By Pat James, GoHeels.com
Back in the summer of 2018, shortly after the NCAA outdoor track and field season ended, Chris Miltenberg received a call from Bubba Cunningham.
At the time, North Carolina’s athletic director was simply interested in learning more about what it takes to build and maintain an elite track and field program, said Miltenberg, then coming off his sixth year as Stanford’s director of track and field and cross country. And he never, ever mentioned the prospect of a job.
Still, Miltenberg thought, “That’s a pretty special place, Carolina, with enormous potential.”
He’d held that belief for years.
As colleagues, Patrick Henner, Georgetown’s former director of track and field and cross country, said he and Miltenberg, a member of Henner’s staff from 2007-12, often talked about the programs they thought had the most potential. UNC consistently neared the top of their list.
For the same reasons it did then, Miltenberg at one point told Sean McGorty, who ran at Stanford from 2013-18, how the Tar Heels were one of the sport’s greatest sleeping giants.
“He always thought it was such a great school and that it would be very easy to build something there because similar to Stanford there’s a lot about the school that also helps to sell it,” said McGorty, whose father, Kevin, and uncle, Dennis, won five straight ACC decathlon titles at Carolina from 1986-90.
As certain as Miltenberg was of UNC’s potential, it took Cunningham’s call for him to start thinking what he was doing at Stanford could work in Chapel Hill. Over the next year, that thought occasionally crossed his mind. Then, last June, Cunningham came calling again.
This time, after not renewing the contract of Harlis Meaders, the Tar Heels’ director of track and field and cross country, Cunningham wanted to discuss Miltenberg filling the vacant position.
Since taking the Stanford job in 2012, several schools had called to gauge Miltenberg’s interest. Most he quickly turned away. But immediately, he knew he was serious about this one. And out of respect for Stanford, he didn’t want to drag out conversations with Carolina.
So, on June 25, Miltenberg flew to the Denver International Airport, where he met with Cunningham to talk about the job. That night, he returned home and consulted with his family. Then, just two days later, he called Cunningham and told him he was in.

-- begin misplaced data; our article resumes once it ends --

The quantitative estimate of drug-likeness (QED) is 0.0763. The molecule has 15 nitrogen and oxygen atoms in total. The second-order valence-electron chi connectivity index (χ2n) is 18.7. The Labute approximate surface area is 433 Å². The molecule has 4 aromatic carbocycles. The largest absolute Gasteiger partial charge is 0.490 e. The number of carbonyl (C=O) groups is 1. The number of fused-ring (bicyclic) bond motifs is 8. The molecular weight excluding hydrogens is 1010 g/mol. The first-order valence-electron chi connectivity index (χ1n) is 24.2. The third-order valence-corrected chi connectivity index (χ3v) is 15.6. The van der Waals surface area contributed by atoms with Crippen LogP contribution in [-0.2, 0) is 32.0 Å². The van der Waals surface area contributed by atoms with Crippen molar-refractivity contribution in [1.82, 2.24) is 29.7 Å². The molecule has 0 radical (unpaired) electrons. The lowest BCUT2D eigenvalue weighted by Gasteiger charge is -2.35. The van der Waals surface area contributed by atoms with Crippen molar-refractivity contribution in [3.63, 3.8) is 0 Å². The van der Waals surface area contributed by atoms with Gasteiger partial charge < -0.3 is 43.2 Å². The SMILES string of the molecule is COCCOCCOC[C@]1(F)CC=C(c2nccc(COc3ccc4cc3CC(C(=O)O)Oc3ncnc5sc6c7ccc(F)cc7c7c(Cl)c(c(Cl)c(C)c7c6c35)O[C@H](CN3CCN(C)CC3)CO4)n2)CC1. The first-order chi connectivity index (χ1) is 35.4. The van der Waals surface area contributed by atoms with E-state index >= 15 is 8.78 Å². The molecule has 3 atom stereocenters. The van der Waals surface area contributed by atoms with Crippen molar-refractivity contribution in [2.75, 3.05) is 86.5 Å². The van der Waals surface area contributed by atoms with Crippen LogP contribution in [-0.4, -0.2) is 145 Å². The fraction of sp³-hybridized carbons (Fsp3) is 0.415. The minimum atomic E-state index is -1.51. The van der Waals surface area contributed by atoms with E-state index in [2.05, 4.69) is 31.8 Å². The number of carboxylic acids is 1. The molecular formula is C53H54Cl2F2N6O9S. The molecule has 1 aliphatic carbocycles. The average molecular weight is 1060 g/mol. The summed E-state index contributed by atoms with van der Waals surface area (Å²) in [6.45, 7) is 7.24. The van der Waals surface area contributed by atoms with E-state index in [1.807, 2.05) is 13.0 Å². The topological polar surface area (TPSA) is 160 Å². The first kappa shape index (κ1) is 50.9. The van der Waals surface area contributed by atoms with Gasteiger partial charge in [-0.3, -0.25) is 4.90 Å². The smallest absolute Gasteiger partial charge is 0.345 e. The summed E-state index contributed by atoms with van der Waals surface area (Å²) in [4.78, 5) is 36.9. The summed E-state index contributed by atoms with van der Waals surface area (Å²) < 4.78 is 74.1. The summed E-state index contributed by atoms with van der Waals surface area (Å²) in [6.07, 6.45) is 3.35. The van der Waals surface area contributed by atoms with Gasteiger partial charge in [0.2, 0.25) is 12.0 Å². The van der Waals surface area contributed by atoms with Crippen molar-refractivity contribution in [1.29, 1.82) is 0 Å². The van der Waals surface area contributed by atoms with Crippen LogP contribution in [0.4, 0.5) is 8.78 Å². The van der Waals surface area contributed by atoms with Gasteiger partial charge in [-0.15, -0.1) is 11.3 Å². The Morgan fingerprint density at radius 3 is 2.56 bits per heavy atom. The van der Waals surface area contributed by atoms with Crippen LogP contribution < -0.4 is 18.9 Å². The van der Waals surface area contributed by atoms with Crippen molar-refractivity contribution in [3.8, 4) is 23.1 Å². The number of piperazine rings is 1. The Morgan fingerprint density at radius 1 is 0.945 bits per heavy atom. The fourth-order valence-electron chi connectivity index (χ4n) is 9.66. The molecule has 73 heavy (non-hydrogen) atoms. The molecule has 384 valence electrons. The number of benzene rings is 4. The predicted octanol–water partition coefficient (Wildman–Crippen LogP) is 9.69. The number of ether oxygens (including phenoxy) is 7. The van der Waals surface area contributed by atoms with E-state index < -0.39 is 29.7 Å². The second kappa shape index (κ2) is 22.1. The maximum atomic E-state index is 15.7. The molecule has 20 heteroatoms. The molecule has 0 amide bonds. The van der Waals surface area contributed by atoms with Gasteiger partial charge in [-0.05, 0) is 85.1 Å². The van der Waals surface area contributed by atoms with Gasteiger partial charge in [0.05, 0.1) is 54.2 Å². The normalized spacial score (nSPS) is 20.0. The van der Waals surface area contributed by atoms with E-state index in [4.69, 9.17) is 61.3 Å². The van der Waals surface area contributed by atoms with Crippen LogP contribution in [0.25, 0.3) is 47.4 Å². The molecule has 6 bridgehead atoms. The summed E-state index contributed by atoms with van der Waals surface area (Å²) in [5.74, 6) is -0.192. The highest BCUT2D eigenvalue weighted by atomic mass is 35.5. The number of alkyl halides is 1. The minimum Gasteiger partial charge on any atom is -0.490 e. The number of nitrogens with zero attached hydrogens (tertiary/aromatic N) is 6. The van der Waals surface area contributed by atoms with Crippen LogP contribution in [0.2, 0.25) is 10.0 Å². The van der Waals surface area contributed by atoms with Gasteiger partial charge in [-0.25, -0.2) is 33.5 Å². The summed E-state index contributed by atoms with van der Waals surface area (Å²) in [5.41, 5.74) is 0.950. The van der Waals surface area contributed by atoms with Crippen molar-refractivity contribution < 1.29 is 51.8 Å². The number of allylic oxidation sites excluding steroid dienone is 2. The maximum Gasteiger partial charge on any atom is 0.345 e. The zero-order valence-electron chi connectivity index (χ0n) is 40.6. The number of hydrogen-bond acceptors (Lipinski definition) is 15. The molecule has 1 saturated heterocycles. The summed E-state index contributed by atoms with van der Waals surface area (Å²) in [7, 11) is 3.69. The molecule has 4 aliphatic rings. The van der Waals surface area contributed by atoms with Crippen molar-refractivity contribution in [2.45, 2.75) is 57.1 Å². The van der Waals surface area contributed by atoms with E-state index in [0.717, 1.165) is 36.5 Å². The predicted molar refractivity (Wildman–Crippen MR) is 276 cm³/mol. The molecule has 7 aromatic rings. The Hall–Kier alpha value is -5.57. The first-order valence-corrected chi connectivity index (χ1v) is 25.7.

Miltenberg’s decision to leave Stanford, one of the NCAA’s most storied programs, shocked the running community. But it wasn’t one he really made based on where he was.
It was largely about where he was going.
The chance to build something from scratch at a great academic institution was one of the most appealing aspects for Miltenberg in coming to Carolina. Even more intriguing was the opportunity for him, his wife Colleen and their four children to live in Chapel Hill, a welcomed change of pace from Silicon Valley. Perhaps the biggest determining factor, though, was Cunningham.
“Talking with Bubba,” Miltenberg said, “his vision for it sold me and his commitment to it and being behind us and what we’re going to go do and build, and that we can change this thing.”
Almost seven months later, Miltenberg is just as sure of that. And on Saturday, the Tar Heels took another small step in that process with a successful showing at the Dick Taylor Carolina Challenge, the track and field teams’ first competition under Miltenberg.
It was a new scene for Miltenberg, far away from his seven years at Stanford. But he has spent his time adjusting to his new surroundings feeling grateful for all of the choices he made, the lessons he learned and the people he met with the Cardinal, all of which led him to the Eddie Smith Field House on a rainy Saturday.